What Google Can Tells Us About Oregon Primary Results

One of the things I've been noticing lately is pundits have started using additional data tools to predict voter behavior. Google provides a product called Google Trends that allows you to compare search traffic for various search terms, such as the names of candidates in a campaign. Many Twitter users would commonly refer to these charts during the Republican Presidential Primary. I decided to evaluate the primary election contests I was following in Oregon with Google Trends to see what we can learn about the results of the primary election.

Useful

Governor (R)

One of the most useful data sets available in Google Trends was that of the Republican Gubernatorial primary. As you can see, Alley and Pierce run neck and neck until the two or three days just prior to the primary when Pierce takes a commanding lead in Google searches. This suggests that early-voting Republicans broke almost evenly, but late-deciding Republican voters broke significantly for Pierce. This resulted in the commanding lead we saw on in the primary for Pierce.

HD 26 (R)

I will analyze more of the House primaries in a future post but for now, I wanted to show the HD 26 numbers because they were quite interesting. If you interpret the numbers below in typical fashion you might think Wingard was the candidate to beat. However, I can provide some context that will help us analyze these numbers.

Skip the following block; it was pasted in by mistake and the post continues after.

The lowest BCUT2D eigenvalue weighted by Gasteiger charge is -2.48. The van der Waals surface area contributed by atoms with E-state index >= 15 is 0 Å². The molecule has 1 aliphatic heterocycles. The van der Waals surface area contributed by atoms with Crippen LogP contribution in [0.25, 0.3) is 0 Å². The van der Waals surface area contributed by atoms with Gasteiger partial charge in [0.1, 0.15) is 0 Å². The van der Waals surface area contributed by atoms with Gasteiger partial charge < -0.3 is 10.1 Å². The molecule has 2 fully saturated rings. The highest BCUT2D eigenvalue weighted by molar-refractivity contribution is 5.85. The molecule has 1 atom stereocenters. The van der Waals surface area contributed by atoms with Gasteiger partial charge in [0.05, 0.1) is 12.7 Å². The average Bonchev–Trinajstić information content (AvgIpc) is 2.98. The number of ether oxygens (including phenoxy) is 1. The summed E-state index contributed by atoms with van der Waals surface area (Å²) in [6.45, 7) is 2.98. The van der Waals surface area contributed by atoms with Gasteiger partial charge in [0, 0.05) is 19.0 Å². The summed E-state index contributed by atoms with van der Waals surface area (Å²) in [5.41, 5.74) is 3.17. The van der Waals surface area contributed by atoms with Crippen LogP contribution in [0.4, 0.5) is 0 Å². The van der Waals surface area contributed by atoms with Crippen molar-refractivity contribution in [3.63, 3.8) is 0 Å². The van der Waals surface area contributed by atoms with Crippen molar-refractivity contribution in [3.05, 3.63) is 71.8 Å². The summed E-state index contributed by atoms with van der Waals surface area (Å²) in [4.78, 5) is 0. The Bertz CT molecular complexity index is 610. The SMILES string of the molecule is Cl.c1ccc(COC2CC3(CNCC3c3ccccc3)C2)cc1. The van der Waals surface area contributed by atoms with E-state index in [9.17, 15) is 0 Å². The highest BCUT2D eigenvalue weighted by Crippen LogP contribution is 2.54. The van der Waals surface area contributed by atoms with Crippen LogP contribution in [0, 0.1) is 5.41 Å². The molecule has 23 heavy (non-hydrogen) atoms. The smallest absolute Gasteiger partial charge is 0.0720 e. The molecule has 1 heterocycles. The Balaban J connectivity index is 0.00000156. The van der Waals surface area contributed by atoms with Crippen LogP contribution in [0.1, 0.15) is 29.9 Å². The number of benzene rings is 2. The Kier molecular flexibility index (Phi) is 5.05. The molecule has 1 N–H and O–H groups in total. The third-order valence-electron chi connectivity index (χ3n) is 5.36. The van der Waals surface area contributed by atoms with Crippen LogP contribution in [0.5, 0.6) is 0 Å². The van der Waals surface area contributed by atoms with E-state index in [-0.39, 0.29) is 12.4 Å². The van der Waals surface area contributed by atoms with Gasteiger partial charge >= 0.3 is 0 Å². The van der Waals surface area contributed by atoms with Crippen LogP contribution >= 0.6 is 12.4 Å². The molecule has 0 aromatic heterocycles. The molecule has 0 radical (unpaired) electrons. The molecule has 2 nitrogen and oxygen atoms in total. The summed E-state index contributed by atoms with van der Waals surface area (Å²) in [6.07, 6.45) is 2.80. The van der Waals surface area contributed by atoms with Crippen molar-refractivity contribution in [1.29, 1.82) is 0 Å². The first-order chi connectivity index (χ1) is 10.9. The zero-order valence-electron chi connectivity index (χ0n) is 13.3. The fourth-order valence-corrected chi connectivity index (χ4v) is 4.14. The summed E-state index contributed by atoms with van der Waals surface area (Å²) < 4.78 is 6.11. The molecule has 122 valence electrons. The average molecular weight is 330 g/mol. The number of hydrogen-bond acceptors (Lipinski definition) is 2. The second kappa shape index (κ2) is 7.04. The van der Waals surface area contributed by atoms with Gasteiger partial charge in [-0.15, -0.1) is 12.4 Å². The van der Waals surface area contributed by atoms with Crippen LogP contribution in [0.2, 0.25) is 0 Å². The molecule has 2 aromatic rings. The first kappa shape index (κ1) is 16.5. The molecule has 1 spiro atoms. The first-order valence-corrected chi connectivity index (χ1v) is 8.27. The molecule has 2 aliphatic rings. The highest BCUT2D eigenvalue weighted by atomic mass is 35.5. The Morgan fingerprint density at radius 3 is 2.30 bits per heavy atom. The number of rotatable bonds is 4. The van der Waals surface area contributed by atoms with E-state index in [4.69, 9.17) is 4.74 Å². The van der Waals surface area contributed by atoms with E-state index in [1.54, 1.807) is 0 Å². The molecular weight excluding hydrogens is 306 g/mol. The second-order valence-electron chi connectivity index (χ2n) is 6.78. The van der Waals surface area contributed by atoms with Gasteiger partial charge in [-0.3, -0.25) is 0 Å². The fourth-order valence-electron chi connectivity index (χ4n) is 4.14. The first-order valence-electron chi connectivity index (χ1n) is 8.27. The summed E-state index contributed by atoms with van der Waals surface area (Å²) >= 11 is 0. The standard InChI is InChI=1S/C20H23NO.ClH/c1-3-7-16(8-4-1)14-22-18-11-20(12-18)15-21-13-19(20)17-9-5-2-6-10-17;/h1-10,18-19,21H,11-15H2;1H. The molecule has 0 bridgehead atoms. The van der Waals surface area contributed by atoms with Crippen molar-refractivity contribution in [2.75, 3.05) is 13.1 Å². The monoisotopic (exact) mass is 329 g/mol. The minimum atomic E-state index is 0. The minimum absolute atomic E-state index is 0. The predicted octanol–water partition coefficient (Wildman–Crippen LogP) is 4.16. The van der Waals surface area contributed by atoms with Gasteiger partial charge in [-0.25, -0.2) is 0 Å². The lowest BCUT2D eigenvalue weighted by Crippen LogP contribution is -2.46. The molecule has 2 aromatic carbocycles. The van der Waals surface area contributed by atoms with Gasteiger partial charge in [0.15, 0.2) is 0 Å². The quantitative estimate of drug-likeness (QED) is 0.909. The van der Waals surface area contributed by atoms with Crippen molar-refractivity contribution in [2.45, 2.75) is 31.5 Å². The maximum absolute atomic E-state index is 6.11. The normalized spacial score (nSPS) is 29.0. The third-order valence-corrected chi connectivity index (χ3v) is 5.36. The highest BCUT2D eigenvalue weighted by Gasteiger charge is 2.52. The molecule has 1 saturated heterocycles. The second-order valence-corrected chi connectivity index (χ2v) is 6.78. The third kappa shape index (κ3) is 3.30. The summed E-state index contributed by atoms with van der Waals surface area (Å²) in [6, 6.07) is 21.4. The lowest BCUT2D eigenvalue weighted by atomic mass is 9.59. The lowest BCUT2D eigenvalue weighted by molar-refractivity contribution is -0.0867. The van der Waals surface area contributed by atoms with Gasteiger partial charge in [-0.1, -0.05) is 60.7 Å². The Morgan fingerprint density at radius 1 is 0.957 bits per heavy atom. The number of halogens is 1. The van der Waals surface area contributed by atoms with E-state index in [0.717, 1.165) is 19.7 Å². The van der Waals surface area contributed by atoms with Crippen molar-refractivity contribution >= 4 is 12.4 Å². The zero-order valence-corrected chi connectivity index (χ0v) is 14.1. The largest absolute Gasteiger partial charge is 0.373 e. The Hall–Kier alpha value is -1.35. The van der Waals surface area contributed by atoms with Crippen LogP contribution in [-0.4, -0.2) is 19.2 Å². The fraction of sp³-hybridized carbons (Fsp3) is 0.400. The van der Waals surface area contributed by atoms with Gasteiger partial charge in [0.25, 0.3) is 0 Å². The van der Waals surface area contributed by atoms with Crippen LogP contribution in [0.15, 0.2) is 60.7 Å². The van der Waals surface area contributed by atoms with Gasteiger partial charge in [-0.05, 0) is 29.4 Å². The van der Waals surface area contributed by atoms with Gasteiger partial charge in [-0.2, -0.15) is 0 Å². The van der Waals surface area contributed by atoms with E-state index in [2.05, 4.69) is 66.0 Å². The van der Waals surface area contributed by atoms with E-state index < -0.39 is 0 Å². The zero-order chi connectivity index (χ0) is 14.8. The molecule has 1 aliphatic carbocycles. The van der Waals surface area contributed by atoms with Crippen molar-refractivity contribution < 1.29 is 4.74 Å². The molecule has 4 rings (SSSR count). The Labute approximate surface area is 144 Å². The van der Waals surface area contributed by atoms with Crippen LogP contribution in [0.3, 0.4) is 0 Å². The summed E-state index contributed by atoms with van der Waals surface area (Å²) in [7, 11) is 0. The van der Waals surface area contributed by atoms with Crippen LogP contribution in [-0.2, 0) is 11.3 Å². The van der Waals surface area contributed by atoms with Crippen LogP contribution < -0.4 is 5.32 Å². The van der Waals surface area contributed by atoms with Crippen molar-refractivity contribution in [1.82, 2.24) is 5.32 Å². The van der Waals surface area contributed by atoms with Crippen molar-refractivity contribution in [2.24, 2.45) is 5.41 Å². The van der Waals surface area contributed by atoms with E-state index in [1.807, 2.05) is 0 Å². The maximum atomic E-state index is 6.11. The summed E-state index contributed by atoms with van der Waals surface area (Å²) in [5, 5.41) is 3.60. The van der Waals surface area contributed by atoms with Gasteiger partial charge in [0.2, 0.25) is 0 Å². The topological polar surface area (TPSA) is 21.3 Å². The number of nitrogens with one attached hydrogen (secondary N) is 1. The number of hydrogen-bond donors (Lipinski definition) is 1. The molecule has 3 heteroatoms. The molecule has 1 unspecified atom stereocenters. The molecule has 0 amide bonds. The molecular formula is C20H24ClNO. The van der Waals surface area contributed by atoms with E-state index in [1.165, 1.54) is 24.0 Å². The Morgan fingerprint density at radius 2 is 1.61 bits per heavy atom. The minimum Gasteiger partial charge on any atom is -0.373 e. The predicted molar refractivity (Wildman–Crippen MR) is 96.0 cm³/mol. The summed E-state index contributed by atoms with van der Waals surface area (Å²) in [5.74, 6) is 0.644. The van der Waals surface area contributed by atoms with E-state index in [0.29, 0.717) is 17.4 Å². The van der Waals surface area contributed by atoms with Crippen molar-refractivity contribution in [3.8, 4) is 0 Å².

Wingard complained like a weakling on his Facebook page about being attacked in the mail and with robocalls. There's no way to get a specific total but my guess is tens of thousands of dollars was spent by his opponents and outside groups to ensure Wingard's defeat. I think if you matched up the schedule of each negative Wingard mailer and robocall, that it would almost exactly correlate with each of the spikes in Wingard searches on Google.

Not all Google Trends are good Google Trends.

Less Useful

U.S. Senate (R)

The results in the Republican U.S. Senate primary caused a lot of head-scratching. Everyone was surprised to see Mark Callahan win a surprising six-point victory against favorite Sam Carpenter. Unfortunately, the Google Trends data on this race isn't particularly instructive.

My personal theory is that Faye Stweart and Sam Carpenter split the 50% of the vote that cast their ballot for a more traditional candidate which allowed Callahan to win with 38% of the vote. I don't have a lot of data to back this up, though.

Secretary of State (D)

The results of the Democrat Secretary of State primary were predicted by polling, but not by Google Trends. I don't have enough information to understand what happened in that race.

CD 5 (R)

The Google Trends chart for CD 5 is quite deceptive. You might think Ben West dominated this race. The election results showed Colm Willis was victorious with a 37 point victory. I don't know for sure why the numbers fail to match up, but my guess is that Ben West is a common search term and that many of the searches for "ben west" may not have been related to the Republican primary.

Interpreting Data

Interpreting data of any kind requires context. Polling, Google Trends, Facebook likes, and other kinds of data all have value, but only when understood in context. Here we notice that Google Trends are insightful when we understand the greater context of the race. We also learned that sample size matters here. Google Trends are useful for statewide races, but anything smaller and the value of the data declines considerably.

Reagan Knopp